What You Can Learn from Close Calls on the RoadArizona Legal News
Almost everyone has experienced a harrowing, sobering close call while driving. Those moments where you had to suddenly switch lanes or slam on the brakes, while dangerous and often terrifying, are valuable experiences and excellent wake-up calls that can help you drive safer in the future. If you’ve been fortunate enough to experience one of these risky, often terrifying situations without getting hurt in a resulting car accident, you can take steps to make sure they don’t happen again.
Cars On the Roadside
Whether you’ve parked on the roadside or are driving past a pulled-over vehicle, it’s important that you practice extreme caution. Avoid pulling over on the highway unless it’s an emergency—if it’s necessary after all, pull over on the right shoulder as far as possible with your hazard lights on, and exit the vehicle using the right-side passenger door. While driving past stopped vehicles yourself, you should give them as wide a berth as possible, slowing down and changing lanes to ensure you don’t collide with the vehicle or pedestrians milling around it.
Many people who’ve had close calls with motorcycles can attest that they didn’t see the biker until it was almost too late. Most motorcycles strike vehicles head-on in collisions, and nearly half involve a vehicle turning left ahead of the rider, which sheds light on some of the more common causes of biker accidents. Although some of these collisions can be attributed to inattentive bikers, a great many of these are caused by drivers not noticing the rider before turning—due to their low profile and small size, it’s easy for motorcycles to end up in blindspots. As a driver, you should be vigilant and check your surroundings in full before making a turn; as a motorcyclist, you should try to maximize your visibility, yet never assume that other vehicles can see you.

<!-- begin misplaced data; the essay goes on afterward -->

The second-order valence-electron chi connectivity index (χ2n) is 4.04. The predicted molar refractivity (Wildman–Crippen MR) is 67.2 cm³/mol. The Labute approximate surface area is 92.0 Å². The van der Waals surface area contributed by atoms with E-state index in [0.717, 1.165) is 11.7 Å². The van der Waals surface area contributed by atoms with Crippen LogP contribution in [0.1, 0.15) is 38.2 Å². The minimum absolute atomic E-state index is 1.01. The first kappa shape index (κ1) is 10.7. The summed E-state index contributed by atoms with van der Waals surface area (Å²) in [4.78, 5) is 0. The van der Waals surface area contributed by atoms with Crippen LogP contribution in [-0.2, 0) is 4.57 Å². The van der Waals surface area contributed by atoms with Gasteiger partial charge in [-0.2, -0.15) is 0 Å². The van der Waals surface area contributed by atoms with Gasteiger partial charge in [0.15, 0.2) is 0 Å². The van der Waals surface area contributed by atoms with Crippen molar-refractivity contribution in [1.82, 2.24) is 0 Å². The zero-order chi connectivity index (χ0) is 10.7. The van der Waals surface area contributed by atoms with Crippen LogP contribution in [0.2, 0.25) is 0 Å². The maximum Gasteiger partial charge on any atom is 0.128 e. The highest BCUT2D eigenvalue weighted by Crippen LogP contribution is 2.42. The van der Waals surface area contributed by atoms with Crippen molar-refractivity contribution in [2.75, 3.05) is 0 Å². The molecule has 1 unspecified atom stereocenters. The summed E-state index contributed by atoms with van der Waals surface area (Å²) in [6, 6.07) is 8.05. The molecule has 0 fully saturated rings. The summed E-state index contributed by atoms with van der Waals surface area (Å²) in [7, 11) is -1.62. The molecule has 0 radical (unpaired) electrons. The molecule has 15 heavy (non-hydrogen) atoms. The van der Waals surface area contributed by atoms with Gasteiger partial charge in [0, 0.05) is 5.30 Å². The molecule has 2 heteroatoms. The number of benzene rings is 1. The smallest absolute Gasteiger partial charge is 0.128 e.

Falling asleep behind the wheel, even for a second, can be lethal, especially at high speeds. Experiencing symptoms of drowsy driving already constitutes a close call, and could lead to a disastrous accident—concerningly, however, most of these close calls aren’t accompanied by an adrenaline rush, and you might not even realize they’ve happened at all.
- Drifting from your lane.
- Missing exits or road signs.
- Yawning and blinking frequently.
- Ending up too close to other vehicles.
- Struggling to keep your eyes open or head up.
- Having difficulty recalling the past few miles of driving.
If you realize you’re starting to get drowsy, you should pull over and take a 45-minute nap. Never force yourself to keep driving, even if you’re nearly at your destination.
When Close Calls Become Arizona Accidents
Unfortunately, many “close calls” quickly become full-blown accidents. If you’ve been hurt in a collision, talking to an experienced attorney, such as those at Escamilla Law Group, can help you decide whether you’d like to pursue compensation and help clarify the legal details of your case. Contact us today at (623) 321-0566 to schedule a free consultation and discuss your options.